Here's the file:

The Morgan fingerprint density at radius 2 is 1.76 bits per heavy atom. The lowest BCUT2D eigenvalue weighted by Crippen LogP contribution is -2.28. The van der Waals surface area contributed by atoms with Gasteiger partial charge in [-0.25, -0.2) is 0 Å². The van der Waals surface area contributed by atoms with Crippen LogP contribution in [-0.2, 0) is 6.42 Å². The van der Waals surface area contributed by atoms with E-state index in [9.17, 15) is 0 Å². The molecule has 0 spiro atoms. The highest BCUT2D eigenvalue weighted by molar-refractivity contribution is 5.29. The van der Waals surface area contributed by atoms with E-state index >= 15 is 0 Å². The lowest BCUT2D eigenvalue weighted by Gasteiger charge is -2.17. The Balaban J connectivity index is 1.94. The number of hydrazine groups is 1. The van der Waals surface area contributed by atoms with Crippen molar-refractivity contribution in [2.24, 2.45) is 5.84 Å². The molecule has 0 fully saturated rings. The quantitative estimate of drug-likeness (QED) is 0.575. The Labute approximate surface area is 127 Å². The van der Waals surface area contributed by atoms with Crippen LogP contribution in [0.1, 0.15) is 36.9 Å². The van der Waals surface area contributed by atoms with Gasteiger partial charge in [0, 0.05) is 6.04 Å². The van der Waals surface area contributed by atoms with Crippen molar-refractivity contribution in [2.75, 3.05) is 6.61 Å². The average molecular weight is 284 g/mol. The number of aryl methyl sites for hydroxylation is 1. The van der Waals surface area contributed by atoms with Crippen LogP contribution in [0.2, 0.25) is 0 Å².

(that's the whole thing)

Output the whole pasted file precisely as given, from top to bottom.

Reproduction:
The Morgan fingerprint density at radius 2 is 1.76 bits per heavy atom. The lowest BCUT2D eigenvalue weighted by Crippen LogP contribution is -2.28. The van der Waals surface area contributed by atoms with Gasteiger partial charge in [-0.25, -0.2) is 0 Å². The van der Waals surface area contributed by atoms with Crippen LogP contribution in [-0.2, 0) is 6.42 Å². The van der Waals surface area contributed by atoms with E-state index in [9.17, 15) is 0 Å². The molecule has 0 spiro atoms. The highest BCUT2D eigenvalue weighted by molar-refractivity contribution is 5.29. The van der Waals surface area contributed by atoms with E-state index >= 15 is 0 Å². The lowest BCUT2D eigenvalue weighted by Gasteiger charge is -2.17. The Balaban J connectivity index is 1.94. The number of hydrazine groups is 1. The van der Waals surface area contributed by atoms with Crippen molar-refractivity contribution in [2.24, 2.45) is 5.84 Å². The molecule has 0 fully saturated rings. The quantitative estimate of drug-likeness (QED) is 0.575. The Labute approximate surface area is 127 Å². The van der Waals surface area contributed by atoms with Crippen LogP contribution in [0.1, 0.15) is 36.9 Å². The van der Waals surface area contributed by atoms with Gasteiger partial charge in [0, 0.05) is 6.04 Å². The van der Waals surface area contributed by atoms with Crippen molar-refractivity contribution in [2.75, 3.05) is 6.61 Å². The average molecular weight is 284 g/mol. The number of aryl methyl sites for hydroxylation is 1. The van der Waals surface area contributed by atoms with Crippen LogP contribution in [0.2, 0.25) is 0 Å².